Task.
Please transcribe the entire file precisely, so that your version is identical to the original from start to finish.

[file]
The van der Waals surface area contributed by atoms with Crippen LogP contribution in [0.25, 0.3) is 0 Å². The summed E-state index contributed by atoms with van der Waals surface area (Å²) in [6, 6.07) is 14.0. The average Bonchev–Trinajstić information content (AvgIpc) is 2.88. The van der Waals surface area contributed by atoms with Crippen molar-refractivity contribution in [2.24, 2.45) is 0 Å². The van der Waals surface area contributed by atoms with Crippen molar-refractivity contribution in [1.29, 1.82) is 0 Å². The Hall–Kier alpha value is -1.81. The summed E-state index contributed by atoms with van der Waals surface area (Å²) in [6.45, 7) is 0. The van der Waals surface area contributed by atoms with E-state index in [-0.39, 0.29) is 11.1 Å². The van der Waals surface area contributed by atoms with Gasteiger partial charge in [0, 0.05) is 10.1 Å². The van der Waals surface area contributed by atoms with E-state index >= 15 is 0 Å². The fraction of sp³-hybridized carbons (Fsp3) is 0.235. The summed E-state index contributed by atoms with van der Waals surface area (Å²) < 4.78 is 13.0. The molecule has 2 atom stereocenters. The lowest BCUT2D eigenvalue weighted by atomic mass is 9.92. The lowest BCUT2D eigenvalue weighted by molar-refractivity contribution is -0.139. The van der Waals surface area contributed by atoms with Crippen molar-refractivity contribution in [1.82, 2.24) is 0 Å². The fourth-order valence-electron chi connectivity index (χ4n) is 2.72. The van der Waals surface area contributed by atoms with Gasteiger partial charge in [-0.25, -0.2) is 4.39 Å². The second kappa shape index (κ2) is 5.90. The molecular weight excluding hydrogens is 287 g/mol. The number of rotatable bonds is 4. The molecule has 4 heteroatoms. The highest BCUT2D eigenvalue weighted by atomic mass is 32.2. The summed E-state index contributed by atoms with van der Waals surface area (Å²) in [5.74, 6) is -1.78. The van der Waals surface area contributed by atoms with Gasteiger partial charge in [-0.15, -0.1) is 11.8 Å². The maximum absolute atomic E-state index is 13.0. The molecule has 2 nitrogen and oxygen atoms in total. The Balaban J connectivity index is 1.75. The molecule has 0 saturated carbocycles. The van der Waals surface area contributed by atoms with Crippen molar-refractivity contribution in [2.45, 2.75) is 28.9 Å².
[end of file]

The van der Waals surface area contributed by atoms with Crippen LogP contribution in [0.25, 0.3) is 0 Å². The summed E-state index contributed by atoms with van der Waals surface area (Å²) in [6, 6.07) is 14.0. The average Bonchev–Trinajstić information content (AvgIpc) is 2.88. The van der Waals surface area contributed by atoms with Crippen molar-refractivity contribution in [2.24, 2.45) is 0 Å². The van der Waals surface area contributed by atoms with Crippen molar-refractivity contribution in [1.29, 1.82) is 0 Å². The Hall–Kier alpha value is -1.81. The summed E-state index contributed by atoms with van der Waals surface area (Å²) in [6.45, 7) is 0. The van der Waals surface area contributed by atoms with E-state index in [-0.39, 0.29) is 11.1 Å². The van der Waals surface area contributed by atoms with Gasteiger partial charge in [0, 0.05) is 10.1 Å². The van der Waals surface area contributed by atoms with E-state index >= 15 is 0 Å². The fraction of sp³-hybridized carbons (Fsp3) is 0.235. The summed E-state index contributed by atoms with van der Waals surface area (Å²) < 4.78 is 13.0. The molecule has 2 atom stereocenters. The lowest BCUT2D eigenvalue weighted by atomic mass is 9.92. The lowest BCUT2D eigenvalue weighted by molar-refractivity contribution is -0.139. The van der Waals surface area contributed by atoms with Crippen molar-refractivity contribution in [1.82, 2.24) is 0 Å². The fourth-order valence-electron chi connectivity index (χ4n) is 2.72. The van der Waals surface area contributed by atoms with Gasteiger partial charge in [-0.25, -0.2) is 4.39 Å². The second kappa shape index (κ2) is 5.90. The molecular weight excluding hydrogens is 287 g/mol. The number of rotatable bonds is 4. The molecule has 4 heteroatoms. The highest BCUT2D eigenvalue weighted by atomic mass is 32.2. The summed E-state index contributed by atoms with van der Waals surface area (Å²) in [5.74, 6) is -1.78. The van der Waals surface area contributed by atoms with Gasteiger partial charge in [-0.15, -0.1) is 11.8 Å². The maximum absolute atomic E-state index is 13.0. The molecule has 2 nitrogen and oxygen atoms in total. The Balaban J connectivity index is 1.75. The molecule has 0 saturated carbocycles. The van der Waals surface area contributed by atoms with Crippen molar-refractivity contribution in [2.45, 2.75) is 28.9 Å².